14 September 2018
A diagnosis of cancer and accompanying treatment can have a negative effect on sexual function. Many people with cancer find this a distressing and worrying feature of their illness which can reduce quality of life. It has been known for some years that patients with head and neck cancers are particularly prone to developing alterations in body image, depression and psychological distress but there has been little evidence relating to sexuality and reductions in sexual function (Rhoten 2017).
A large study from the Netherlands has now shown that patients with head and neck cancers treated with chemo-radiation suffer a reduction in sexual interest and enjoyment following and during treatment.
Melissant et al (2018) recruited 354 patients treated with chemo radiation and assessed them at intervals from just before treatment to two years following treatment completion. The assessment methodology was to employ 3 different PROMS at 7 points throughout treatment and follow-up. The results showed that around 30% of patients had a reduction in sexual interest and enjoyment just prior to treatment; at 6 weeks post treatment this peaked at around 60% of all patients. The major factors associated with this effect were found to be problems with social interaction, constipation, and weight-loss. Women had a greater reduction in sexual activity and enjoyment at between 6months and a year post treatment but at two years this discrepancy had reversed with more men suffering longer term reductions although sexual function tended to return to pre-treatment levels over time.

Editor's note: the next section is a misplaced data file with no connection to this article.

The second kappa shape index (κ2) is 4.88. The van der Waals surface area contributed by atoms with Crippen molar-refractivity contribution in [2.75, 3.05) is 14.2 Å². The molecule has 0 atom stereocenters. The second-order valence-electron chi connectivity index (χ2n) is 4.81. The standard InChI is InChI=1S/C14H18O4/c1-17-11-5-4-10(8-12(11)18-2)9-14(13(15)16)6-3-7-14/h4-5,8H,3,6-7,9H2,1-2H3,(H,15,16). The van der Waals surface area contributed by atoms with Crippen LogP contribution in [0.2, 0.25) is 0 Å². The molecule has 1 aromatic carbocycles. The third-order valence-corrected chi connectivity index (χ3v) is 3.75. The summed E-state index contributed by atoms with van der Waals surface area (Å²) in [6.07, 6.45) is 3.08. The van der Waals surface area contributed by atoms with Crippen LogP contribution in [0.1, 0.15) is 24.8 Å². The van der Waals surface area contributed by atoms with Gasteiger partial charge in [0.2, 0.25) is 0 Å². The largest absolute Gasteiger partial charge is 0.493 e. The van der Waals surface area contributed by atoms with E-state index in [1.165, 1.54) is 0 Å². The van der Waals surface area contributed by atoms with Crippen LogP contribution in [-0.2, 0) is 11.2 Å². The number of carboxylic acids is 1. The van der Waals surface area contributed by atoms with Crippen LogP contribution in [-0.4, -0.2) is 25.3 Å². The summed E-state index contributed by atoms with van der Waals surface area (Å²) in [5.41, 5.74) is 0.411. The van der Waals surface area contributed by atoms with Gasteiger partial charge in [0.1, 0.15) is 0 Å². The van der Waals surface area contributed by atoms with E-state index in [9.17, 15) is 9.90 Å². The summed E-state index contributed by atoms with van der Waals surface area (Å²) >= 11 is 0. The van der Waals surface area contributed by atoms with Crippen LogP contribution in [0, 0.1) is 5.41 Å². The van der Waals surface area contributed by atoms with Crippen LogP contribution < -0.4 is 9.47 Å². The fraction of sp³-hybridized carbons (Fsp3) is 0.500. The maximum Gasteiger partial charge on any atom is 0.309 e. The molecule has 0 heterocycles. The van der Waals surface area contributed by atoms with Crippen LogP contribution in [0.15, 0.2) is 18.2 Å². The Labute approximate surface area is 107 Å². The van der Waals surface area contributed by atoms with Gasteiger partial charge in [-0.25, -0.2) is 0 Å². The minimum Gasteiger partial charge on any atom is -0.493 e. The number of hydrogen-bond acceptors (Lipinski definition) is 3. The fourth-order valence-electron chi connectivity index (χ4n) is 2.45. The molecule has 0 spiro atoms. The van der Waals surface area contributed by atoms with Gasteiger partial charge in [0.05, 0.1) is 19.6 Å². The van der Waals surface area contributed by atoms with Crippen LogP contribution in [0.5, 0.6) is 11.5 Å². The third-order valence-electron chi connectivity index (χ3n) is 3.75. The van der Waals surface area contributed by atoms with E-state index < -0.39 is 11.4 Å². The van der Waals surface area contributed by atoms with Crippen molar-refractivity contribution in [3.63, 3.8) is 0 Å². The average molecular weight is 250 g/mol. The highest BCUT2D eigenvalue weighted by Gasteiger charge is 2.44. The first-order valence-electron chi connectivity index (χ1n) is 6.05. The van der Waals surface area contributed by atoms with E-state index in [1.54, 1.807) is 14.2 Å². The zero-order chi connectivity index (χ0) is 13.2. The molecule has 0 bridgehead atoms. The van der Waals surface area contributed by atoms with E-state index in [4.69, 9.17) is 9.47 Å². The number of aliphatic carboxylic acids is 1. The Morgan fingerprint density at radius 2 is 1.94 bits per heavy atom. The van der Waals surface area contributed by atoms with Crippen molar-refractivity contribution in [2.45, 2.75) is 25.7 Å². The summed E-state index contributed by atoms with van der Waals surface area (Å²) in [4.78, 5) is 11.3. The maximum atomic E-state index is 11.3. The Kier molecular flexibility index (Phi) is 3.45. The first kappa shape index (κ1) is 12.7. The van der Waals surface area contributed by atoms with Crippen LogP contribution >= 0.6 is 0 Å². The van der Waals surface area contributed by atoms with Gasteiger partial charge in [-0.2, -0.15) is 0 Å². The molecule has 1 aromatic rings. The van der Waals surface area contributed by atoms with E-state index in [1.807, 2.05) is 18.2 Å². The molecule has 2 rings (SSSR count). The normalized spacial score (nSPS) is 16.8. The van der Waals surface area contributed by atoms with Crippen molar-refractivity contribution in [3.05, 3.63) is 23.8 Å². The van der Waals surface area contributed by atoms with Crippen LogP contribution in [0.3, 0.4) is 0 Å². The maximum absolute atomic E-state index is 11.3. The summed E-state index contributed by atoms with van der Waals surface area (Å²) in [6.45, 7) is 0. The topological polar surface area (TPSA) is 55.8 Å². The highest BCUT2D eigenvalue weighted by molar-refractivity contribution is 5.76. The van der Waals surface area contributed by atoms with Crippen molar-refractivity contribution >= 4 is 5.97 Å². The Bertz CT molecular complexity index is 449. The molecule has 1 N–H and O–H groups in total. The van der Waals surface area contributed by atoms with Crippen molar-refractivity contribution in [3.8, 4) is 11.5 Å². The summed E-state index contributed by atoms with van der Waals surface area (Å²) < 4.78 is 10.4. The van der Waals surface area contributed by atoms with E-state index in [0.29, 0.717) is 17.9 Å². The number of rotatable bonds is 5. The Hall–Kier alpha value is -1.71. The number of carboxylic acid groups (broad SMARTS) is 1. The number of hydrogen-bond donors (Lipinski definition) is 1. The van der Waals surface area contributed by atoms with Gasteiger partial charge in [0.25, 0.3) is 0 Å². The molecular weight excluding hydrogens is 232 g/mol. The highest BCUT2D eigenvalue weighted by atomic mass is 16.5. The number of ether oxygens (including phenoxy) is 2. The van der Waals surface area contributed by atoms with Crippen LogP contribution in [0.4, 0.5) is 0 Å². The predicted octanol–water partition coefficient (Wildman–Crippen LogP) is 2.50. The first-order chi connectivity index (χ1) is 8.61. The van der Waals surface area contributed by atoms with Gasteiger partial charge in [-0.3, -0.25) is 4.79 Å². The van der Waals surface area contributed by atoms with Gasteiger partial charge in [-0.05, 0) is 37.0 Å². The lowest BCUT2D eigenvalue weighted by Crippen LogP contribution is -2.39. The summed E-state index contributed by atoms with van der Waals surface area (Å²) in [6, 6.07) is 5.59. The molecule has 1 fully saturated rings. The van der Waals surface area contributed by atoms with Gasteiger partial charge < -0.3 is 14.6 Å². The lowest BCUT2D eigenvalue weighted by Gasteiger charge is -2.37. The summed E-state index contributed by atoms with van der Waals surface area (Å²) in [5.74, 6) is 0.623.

This study seems to indicate that patients undergoing oncological treatments for head and neck cancer should be assessed for changes in sexual function and focussed support offered. The study also shows that the impact of a cancer diagnosis and treatment could be mitigated successfully with good symptom control, nutrition and rehabilitation.
To access the study click HERE